Document Type



Doctor of Philosophy (PhD)


Higher Education

First Advisor's Name

Emily Anderson

First Advisor's Committee Title

Committee member

Second Advisor's Name

Benjamin Baez

Second Advisor's Committee Title

Committee member

Third Advisor's Name

James Burns

Third Advisor's Committee Title

Committee member

Fourth Advisor's Name

Douglas L. Robertson

Fourth Advisor's Committee Title

Committee chair


Neoliberalism, Kazakhstan, developing countries, knowledge-based economy, privatization, nationalism, globalization, higher education

Date of Defense



The Republic of Kazakhstan is one of the Central Asian countries of the former Soviet Union (USSR). The Kazakh Social Soviet Republic's Supreme Court declared the transition from a planned economy to a market economy in the early 1990s. The new market model in Kazakhstan has had a significant impact on its evolving higher education system. Less government spending and the creation of private universities in Kazakhstan were the core strategies that have been implemented under the neoliberal policies (Sabzalieva, 2017; Sagintayeva & Kurakbayev, 2015; Smirnova, 2014; Smolentseva, 2012; Smolentseva, Huisman, & Froumin, 2018). This study’s central question is how neoliberal educational policies have transformed the emerging higher education system since the collapse of the Soviet Union.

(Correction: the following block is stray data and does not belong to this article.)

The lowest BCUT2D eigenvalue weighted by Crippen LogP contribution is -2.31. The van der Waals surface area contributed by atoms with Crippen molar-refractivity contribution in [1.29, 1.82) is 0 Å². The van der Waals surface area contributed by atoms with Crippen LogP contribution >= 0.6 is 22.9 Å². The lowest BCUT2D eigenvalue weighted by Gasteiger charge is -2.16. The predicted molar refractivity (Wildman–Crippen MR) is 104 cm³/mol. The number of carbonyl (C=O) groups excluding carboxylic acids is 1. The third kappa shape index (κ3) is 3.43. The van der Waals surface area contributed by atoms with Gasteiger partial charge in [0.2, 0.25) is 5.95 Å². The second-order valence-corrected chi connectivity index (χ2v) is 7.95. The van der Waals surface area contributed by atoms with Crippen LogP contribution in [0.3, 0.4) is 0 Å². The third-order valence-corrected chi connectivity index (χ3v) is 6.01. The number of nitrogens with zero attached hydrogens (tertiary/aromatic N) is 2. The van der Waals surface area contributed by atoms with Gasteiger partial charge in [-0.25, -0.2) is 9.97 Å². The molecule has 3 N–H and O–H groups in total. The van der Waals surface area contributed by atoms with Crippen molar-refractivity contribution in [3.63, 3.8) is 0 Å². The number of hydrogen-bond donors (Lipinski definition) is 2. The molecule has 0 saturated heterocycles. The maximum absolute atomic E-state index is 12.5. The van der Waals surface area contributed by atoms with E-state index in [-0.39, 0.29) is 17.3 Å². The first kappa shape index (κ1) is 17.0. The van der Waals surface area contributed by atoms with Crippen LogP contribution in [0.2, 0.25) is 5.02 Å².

By applying grounded theory as a methodological tool and using higher education policy documents and the speeches of the former president of the Republic of Kazakhstan, Nursultan Nazarbayev (1991-2019), I examined the changes that occurred in the higher education system in Kazakhstan based on neoliberalism. Kazakhstan has transitioned to higher education policies based upon core neoliberal ideas, such as privatization, meritocracy, individualism, self-reliance, and competition. However, neoliberal policies in Kazakhstan have been influenced by the local political and governance system. Specifically, as it was found, the first president of the Republic of Kazakhstan has maintained a crucial position in shaping contemporary higher education policies. With Nazarbayev’s initiative, significant educational projects that meet core neoliberal ideas have been introduced and financially and politically prioritized despite the lack of evidence of their effectiveness. The analysis of the policy documents has revealed that higher education policy changes were informed by autocratic and leader-centric neoliberal systems.






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